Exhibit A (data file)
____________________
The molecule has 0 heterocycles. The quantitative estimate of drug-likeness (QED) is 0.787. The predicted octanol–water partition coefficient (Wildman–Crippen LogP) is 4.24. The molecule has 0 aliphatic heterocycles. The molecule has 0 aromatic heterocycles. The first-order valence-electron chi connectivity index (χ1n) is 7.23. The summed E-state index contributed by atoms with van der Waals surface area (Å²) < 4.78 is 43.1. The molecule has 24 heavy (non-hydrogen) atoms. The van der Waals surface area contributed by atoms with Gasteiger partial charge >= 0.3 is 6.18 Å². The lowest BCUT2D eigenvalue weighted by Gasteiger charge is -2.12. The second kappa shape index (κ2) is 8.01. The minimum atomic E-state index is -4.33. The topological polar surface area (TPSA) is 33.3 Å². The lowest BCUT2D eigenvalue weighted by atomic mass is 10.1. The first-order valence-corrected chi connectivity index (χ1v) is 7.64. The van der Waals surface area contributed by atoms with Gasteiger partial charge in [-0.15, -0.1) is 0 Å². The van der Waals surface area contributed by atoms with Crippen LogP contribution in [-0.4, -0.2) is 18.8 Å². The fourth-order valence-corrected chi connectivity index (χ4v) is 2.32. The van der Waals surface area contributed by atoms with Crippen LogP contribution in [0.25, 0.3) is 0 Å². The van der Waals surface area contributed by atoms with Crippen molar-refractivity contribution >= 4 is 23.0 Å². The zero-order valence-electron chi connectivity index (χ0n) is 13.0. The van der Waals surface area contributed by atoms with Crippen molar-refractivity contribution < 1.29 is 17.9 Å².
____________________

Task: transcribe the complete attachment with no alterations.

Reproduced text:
The molecule has 0 heterocycles. The quantitative estimate of drug-likeness (QED) is 0.787. The predicted octanol–water partition coefficient (Wildman–Crippen LogP) is 4.24. The molecule has 0 aliphatic heterocycles. The molecule has 0 aromatic heterocycles. The first-order valence-electron chi connectivity index (χ1n) is 7.23. The summed E-state index contributed by atoms with van der Waals surface area (Å²) < 4.78 is 43.1. The molecule has 24 heavy (non-hydrogen) atoms. The van der Waals surface area contributed by atoms with Gasteiger partial charge >= 0.3 is 6.18 Å². The lowest BCUT2D eigenvalue weighted by Gasteiger charge is -2.12. The second kappa shape index (κ2) is 8.01. The minimum atomic E-state index is -4.33. The topological polar surface area (TPSA) is 33.3 Å². The lowest BCUT2D eigenvalue weighted by atomic mass is 10.1. The first-order valence-corrected chi connectivity index (χ1v) is 7.64. The van der Waals surface area contributed by atoms with Gasteiger partial charge in [-0.15, -0.1) is 0 Å². The van der Waals surface area contributed by atoms with Crippen LogP contribution in [-0.4, -0.2) is 18.8 Å². The fourth-order valence-corrected chi connectivity index (χ4v) is 2.32. The van der Waals surface area contributed by atoms with Crippen LogP contribution in [0.25, 0.3) is 0 Å². The van der Waals surface area contributed by atoms with Crippen molar-refractivity contribution >= 4 is 23.0 Å². The zero-order valence-electron chi connectivity index (χ0n) is 13.0. The van der Waals surface area contributed by atoms with Crippen molar-refractivity contribution < 1.29 is 17.9 Å².